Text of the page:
French ex-president Sarkozy to face campaign finance trial

France’s highest court ruled that former President Nicolas Sarkozy will stand trial on charges of illegally financing his 2012 presidential campaign. (File/AFP)
Updated 01 October 2019

French ex-president Sarkozy to face campaign finance trial

  • The court definitively rejected Sarkozy's appeal, confirming a criminal court will judge the case
  • The date of the trial hasn't been set

PARIS: A French court on Tuesday ordered Nicolas Sarkozy to stand trial for illicit campaign financing, adding to the ex-president’s legal woes as he also prepares to answer charges of exerting pressure on a judge.
Sarkozy, 64, lost his final appeal to France’s highest criminal court, and risks a year in prison and a fine of 3,750 euros ($4,085) if found guilty.
The ruling came the same day as another court ordered a trial for ex-prime minister Edouard Balladur on charges of campaign finance violations in an unrelated case.
Sarkozy is not the country’s first former president to be prosecuted — Jacques Chirac, who died last week, was given a two-year suspended sentence in 2011 for embezzlement and misuse of public funds during his time as mayor of Paris.
Prosecutors say Sarkozy spent nearly 43 million euros ($40 million) on his failed 2012 re-election bid — almost double the legal limit of 22.5 million euros — using fake invoices.
He has said he was unaware of the fraud by executives at the public relations firm Bygmalion, who are among 13 others being pursued in the case.
Sarkozy’s lawyer Emmanuel Piwnica called the appeals court ruling a “disappointment.”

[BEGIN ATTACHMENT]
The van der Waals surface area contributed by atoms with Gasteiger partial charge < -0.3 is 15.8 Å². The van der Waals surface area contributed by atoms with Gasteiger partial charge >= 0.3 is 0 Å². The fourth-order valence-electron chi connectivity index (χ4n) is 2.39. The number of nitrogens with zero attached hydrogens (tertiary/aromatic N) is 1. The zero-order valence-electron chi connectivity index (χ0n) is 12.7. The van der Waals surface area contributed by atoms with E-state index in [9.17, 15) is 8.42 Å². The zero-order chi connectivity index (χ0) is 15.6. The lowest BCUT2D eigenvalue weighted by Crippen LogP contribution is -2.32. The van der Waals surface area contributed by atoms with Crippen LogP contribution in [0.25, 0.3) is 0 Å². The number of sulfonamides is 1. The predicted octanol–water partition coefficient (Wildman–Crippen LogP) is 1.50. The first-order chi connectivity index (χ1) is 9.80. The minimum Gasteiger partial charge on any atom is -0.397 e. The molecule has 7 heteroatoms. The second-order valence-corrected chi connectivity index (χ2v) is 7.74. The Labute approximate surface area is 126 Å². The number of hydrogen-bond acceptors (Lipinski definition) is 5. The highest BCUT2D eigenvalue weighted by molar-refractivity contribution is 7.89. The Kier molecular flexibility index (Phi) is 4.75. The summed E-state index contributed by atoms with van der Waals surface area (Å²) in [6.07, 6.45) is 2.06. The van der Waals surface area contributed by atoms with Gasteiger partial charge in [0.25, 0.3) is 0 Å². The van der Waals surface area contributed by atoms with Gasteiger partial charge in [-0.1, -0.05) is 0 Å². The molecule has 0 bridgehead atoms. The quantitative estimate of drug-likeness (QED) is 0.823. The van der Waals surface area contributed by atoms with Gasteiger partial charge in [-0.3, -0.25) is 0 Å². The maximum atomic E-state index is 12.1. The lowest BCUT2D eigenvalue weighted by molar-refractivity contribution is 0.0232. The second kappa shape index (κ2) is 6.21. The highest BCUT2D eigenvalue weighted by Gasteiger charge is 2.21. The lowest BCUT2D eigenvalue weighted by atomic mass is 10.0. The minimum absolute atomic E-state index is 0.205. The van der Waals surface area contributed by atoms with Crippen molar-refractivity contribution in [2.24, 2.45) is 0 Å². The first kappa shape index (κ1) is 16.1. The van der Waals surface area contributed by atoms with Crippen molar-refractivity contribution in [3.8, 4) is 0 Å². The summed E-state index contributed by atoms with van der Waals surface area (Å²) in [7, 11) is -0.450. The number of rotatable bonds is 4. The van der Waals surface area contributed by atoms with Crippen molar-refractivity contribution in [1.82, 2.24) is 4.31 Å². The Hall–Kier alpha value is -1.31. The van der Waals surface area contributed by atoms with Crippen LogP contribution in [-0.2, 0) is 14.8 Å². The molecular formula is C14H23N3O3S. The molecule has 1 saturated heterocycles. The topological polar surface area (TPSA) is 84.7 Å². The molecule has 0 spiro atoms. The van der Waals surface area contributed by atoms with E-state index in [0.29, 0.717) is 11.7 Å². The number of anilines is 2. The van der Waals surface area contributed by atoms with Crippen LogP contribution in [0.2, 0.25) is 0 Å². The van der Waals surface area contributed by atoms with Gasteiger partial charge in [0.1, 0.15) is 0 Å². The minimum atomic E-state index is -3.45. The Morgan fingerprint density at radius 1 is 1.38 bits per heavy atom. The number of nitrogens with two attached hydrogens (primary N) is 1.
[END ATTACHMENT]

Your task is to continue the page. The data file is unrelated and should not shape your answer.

Since losing the election to the Socialist Party’s Francois Hollande and leaving office, Sarkozy has fought a barrage of corruption and campaign financing charges, all of which he rejects.
The former Republican party leader faces another trial on charges of corruption and influence peddling over his alleged attempts to try to get information from a judge about an investigation focused on him.
And he has been charged over accusations he accepted millions of euros from the late Libyan dictator Muammar Qaddafi toward his first presidential campaign in 2007.
Sarkozy will face a standard criminal court, while Balladur, 90, will be tried by the Court of Justice of the Republic, a tribunal set up to hear cases of ministerial misconduct.
The court has no jurisdiction over heads of state, except in treason cases.
Balladur and former defense minister Francois Leotard, 77, were charged in 2017 with “complicity in misuse of corporate assets” over the sale of submarines to Pakistan when Balladur was prime minister, from 1993 to 1995.
The kickbacks are estimated at some 13 million francs (almost two million euros in today’s money), which are suspected of including a cash donation to Balladur’s 1995 presidential campaign of a little over 10 million francs, prosecutor Francois Molins said in a statement.
Balladur also has to answer to a charge that he concealed the crimes.
The claims came to light during an investigation into a 2002 bombing in Karachi, Pakistan, which targeted a bus transporting French engineers.
Fifteen people were killed, including 11 engineers working on the submarine contract.
The Al-Qaeda terror network was initially suspected of the attack, but the focus later shifted to the arms deal as investigators considered whether the bombing may have been revenge for the non-payment of promised bribes after Chirac pipped Balladur in the vote and canceled the payment of commissions.